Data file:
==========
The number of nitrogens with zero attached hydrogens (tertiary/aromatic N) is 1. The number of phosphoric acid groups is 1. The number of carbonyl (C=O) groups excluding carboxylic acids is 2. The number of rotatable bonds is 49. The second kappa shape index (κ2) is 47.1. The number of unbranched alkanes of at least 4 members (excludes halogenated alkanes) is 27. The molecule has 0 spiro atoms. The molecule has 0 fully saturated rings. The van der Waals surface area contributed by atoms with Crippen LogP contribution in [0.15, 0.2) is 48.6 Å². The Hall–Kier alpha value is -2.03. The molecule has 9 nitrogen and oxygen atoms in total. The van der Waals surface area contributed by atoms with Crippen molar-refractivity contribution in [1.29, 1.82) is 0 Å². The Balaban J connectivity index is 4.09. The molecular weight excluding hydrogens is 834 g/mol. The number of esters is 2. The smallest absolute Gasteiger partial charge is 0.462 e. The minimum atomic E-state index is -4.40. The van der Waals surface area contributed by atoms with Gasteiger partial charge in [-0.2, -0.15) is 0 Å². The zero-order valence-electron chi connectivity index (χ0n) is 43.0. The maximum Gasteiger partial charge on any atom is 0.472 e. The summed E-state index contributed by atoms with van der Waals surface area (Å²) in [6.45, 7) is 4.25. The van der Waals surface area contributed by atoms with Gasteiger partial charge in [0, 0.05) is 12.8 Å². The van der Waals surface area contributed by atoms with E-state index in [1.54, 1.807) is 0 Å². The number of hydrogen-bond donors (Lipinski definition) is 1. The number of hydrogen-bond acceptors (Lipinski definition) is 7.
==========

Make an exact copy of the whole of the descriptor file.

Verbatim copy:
The number of nitrogens with zero attached hydrogens (tertiary/aromatic N) is 1. The number of phosphoric acid groups is 1. The number of carbonyl (C=O) groups excluding carboxylic acids is 2. The number of rotatable bonds is 49. The second kappa shape index (κ2) is 47.1. The number of unbranched alkanes of at least 4 members (excludes halogenated alkanes) is 27. The molecule has 0 spiro atoms. The molecule has 0 fully saturated rings. The van der Waals surface area contributed by atoms with Crippen LogP contribution in [0.15, 0.2) is 48.6 Å². The Hall–Kier alpha value is -2.03. The molecule has 9 nitrogen and oxygen atoms in total. The van der Waals surface area contributed by atoms with Crippen molar-refractivity contribution in [1.29, 1.82) is 0 Å². The Balaban J connectivity index is 4.09. The molecular weight excluding hydrogens is 834 g/mol. The number of esters is 2. The smallest absolute Gasteiger partial charge is 0.462 e. The minimum atomic E-state index is -4.40. The van der Waals surface area contributed by atoms with Gasteiger partial charge in [-0.2, -0.15) is 0 Å². The zero-order valence-electron chi connectivity index (χ0n) is 43.0. The maximum Gasteiger partial charge on any atom is 0.472 e. The summed E-state index contributed by atoms with van der Waals surface area (Å²) in [6.45, 7) is 4.25. The van der Waals surface area contributed by atoms with Gasteiger partial charge in [0, 0.05) is 12.8 Å². The van der Waals surface area contributed by atoms with E-state index in [1.54, 1.807) is 0 Å². The number of hydrogen-bond donors (Lipinski definition) is 1. The number of hydrogen-bond acceptors (Lipinski definition) is 7.